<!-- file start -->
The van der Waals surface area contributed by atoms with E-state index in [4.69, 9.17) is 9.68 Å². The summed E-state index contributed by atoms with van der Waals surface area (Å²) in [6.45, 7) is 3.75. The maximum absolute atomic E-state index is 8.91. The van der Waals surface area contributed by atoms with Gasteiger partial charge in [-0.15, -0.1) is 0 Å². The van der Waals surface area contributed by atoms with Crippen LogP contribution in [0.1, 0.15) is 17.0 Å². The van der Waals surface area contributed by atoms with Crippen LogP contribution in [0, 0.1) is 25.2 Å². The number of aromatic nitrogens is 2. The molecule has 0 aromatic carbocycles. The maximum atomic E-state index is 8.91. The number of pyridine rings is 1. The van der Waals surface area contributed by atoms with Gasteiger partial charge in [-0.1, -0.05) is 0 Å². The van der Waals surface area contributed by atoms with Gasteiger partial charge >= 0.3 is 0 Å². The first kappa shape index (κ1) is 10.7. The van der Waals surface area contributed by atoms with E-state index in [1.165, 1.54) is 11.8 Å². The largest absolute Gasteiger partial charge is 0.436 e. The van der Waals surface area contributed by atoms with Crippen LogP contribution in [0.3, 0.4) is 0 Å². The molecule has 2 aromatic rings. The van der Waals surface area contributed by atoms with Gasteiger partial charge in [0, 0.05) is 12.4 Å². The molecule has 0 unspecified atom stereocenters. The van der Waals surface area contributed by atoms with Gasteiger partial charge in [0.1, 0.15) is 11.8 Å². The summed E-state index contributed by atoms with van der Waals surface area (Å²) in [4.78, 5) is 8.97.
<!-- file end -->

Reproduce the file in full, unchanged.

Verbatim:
The van der Waals surface area contributed by atoms with E-state index in [4.69, 9.17) is 9.68 Å². The summed E-state index contributed by atoms with van der Waals surface area (Å²) in [6.45, 7) is 3.75. The maximum absolute atomic E-state index is 8.91. The van der Waals surface area contributed by atoms with Gasteiger partial charge in [-0.15, -0.1) is 0 Å². The van der Waals surface area contributed by atoms with Crippen LogP contribution in [0.1, 0.15) is 17.0 Å². The van der Waals surface area contributed by atoms with Crippen LogP contribution in [0, 0.1) is 25.2 Å². The number of aromatic nitrogens is 2. The molecule has 0 aromatic carbocycles. The maximum atomic E-state index is 8.91. The number of pyridine rings is 1. The van der Waals surface area contributed by atoms with Gasteiger partial charge in [-0.1, -0.05) is 0 Å². The van der Waals surface area contributed by atoms with Gasteiger partial charge >= 0.3 is 0 Å². The first kappa shape index (κ1) is 10.7. The van der Waals surface area contributed by atoms with E-state index in [1.165, 1.54) is 11.8 Å². The largest absolute Gasteiger partial charge is 0.436 e. The van der Waals surface area contributed by atoms with Crippen LogP contribution in [0.3, 0.4) is 0 Å². The molecule has 2 aromatic rings. The van der Waals surface area contributed by atoms with Gasteiger partial charge in [0, 0.05) is 12.4 Å². The molecule has 0 unspecified atom stereocenters. The van der Waals surface area contributed by atoms with Gasteiger partial charge in [0.1, 0.15) is 11.8 Å². The summed E-state index contributed by atoms with van der Waals surface area (Å²) in [4.78, 5) is 8.97.